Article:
When Amazon unveiled plans on Tuesday for grocery stores without cashiers, it seemed like an omen of the future: A store full of shoppers, with just a few workers in the background.
Are the robots coming for our jobs? (Some of them.) Is Amazon Go the future? (Probably.)
And yes: It could create some jobs, too. But as for the jobs it’ll leave behind, that’s where bad news gets worse. It’s not just that Amazon’s grocery-buying disruption will cost jobs—it’s that the people who rely on those jobs are already our country’s most economically vulnerable. It’s a bad situation made worse.
More about Disruption, Jobs, Amazon Go, Amazon, and Business
Once again, Facebook’s being recognized as an incredible place to work. Glassdoor’s annual list ranks it as the number one tech company to work for, based on the last year in employee reviews.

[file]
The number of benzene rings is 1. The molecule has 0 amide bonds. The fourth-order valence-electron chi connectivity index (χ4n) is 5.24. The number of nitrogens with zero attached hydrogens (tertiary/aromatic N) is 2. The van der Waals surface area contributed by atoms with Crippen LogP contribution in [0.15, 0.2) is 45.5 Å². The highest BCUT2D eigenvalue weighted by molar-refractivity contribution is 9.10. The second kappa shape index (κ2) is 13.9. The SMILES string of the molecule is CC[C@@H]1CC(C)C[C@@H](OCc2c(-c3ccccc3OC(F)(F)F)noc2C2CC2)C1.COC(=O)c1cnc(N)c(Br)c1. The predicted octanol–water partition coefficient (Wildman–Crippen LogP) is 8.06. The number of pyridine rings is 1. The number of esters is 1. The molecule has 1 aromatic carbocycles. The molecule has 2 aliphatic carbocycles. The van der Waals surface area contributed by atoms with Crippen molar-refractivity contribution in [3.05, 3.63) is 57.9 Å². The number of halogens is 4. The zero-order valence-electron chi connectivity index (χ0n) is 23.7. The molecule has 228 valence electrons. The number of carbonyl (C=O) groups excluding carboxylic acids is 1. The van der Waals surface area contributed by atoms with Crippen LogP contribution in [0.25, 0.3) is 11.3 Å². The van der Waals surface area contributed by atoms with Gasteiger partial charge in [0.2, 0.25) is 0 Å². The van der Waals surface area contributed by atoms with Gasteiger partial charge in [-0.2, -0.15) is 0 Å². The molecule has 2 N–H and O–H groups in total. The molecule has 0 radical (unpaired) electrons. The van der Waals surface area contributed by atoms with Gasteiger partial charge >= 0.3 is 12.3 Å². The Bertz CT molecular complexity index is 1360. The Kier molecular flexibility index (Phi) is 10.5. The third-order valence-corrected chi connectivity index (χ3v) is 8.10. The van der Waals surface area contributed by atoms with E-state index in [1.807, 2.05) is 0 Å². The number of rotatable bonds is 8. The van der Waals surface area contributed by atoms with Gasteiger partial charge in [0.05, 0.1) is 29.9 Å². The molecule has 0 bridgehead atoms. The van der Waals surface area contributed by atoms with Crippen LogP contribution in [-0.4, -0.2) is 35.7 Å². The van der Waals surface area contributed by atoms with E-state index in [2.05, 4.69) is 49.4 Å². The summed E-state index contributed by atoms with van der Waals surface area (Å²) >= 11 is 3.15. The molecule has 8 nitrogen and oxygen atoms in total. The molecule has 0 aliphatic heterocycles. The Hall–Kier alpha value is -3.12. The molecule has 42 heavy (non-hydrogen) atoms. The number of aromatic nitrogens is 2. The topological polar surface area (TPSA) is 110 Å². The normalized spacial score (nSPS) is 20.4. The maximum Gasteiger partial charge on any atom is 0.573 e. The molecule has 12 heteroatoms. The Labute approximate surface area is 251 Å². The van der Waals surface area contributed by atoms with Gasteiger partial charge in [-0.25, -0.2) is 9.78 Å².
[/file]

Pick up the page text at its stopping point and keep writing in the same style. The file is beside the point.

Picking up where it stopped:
Lori Goler, who’s worked at Facebook since 2008 and serves as their “Head of People,” is, of course, one of the people the company can thank for that. She’s overseen Facebook’s growth from 500 employees to more than 14,500 across 50 offices in 30 countries.
The annual list isn’t the only ranking she takes into account for personal job satisfaction, though — Facebook conducts its own internal reviews and surveys. And according to those, there’s a lot to like about working at Facebook. Read more…
More about World, Tech, Internships, Jobs, and Interviews